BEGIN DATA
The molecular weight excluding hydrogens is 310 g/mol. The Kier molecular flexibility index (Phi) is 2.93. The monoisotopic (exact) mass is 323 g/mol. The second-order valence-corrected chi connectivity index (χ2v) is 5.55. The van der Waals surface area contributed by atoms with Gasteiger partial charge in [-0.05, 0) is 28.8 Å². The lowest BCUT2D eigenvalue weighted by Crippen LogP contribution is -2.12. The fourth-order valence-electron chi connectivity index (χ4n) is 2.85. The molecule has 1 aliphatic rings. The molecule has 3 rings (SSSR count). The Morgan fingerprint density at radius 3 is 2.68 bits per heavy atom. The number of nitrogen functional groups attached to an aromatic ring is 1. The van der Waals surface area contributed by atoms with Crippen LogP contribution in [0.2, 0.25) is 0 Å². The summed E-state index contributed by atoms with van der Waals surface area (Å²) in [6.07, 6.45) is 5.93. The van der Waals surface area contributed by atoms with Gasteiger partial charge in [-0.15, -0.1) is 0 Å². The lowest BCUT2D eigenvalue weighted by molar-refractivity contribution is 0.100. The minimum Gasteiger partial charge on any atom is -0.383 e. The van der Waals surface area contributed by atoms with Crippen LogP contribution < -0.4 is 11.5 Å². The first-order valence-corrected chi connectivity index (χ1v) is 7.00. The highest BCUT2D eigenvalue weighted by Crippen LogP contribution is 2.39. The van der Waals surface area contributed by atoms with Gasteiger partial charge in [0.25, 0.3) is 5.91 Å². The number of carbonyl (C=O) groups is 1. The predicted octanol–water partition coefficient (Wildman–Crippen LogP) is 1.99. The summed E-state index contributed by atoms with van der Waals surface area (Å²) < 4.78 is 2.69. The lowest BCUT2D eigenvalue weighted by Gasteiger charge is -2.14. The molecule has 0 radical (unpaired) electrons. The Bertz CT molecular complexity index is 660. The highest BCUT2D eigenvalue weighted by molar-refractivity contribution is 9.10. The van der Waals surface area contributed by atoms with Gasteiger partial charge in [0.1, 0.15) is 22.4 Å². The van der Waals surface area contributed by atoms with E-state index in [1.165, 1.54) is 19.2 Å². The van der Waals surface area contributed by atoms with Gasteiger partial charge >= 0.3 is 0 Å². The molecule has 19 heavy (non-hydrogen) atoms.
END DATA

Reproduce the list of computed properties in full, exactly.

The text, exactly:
The molecular weight excluding hydrogens is 310 g/mol. The Kier molecular flexibility index (Phi) is 2.93. The monoisotopic (exact) mass is 323 g/mol. The second-order valence-corrected chi connectivity index (χ2v) is 5.55. The van der Waals surface area contributed by atoms with Gasteiger partial charge in [-0.05, 0) is 28.8 Å². The lowest BCUT2D eigenvalue weighted by Crippen LogP contribution is -2.12. The fourth-order valence-electron chi connectivity index (χ4n) is 2.85. The molecule has 1 aliphatic rings. The molecule has 3 rings (SSSR count). The Morgan fingerprint density at radius 3 is 2.68 bits per heavy atom. The number of nitrogen functional groups attached to an aromatic ring is 1. The van der Waals surface area contributed by atoms with Crippen LogP contribution in [0.2, 0.25) is 0 Å². The summed E-state index contributed by atoms with van der Waals surface area (Å²) in [6.07, 6.45) is 5.93. The van der Waals surface area contributed by atoms with Gasteiger partial charge in [-0.15, -0.1) is 0 Å². The lowest BCUT2D eigenvalue weighted by molar-refractivity contribution is 0.100. The minimum Gasteiger partial charge on any atom is -0.383 e. The van der Waals surface area contributed by atoms with Crippen LogP contribution < -0.4 is 11.5 Å². The first-order valence-corrected chi connectivity index (χ1v) is 7.00. The highest BCUT2D eigenvalue weighted by Crippen LogP contribution is 2.39. The van der Waals surface area contributed by atoms with Gasteiger partial charge in [0.25, 0.3) is 5.91 Å². The number of carbonyl (C=O) groups is 1. The predicted octanol–water partition coefficient (Wildman–Crippen LogP) is 1.99. The summed E-state index contributed by atoms with van der Waals surface area (Å²) < 4.78 is 2.69. The lowest BCUT2D eigenvalue weighted by Gasteiger charge is -2.14. The molecule has 0 radical (unpaired) electrons. The Bertz CT molecular complexity index is 660. The highest BCUT2D eigenvalue weighted by molar-refractivity contribution is 9.10. The van der Waals surface area contributed by atoms with Gasteiger partial charge in [0.1, 0.15) is 22.4 Å². The van der Waals surface area contributed by atoms with E-state index in [1.165, 1.54) is 19.2 Å². The van der Waals surface area contributed by atoms with Gasteiger partial charge >= 0.3 is 0 Å². The molecule has 19 heavy (non-hydrogen) atoms.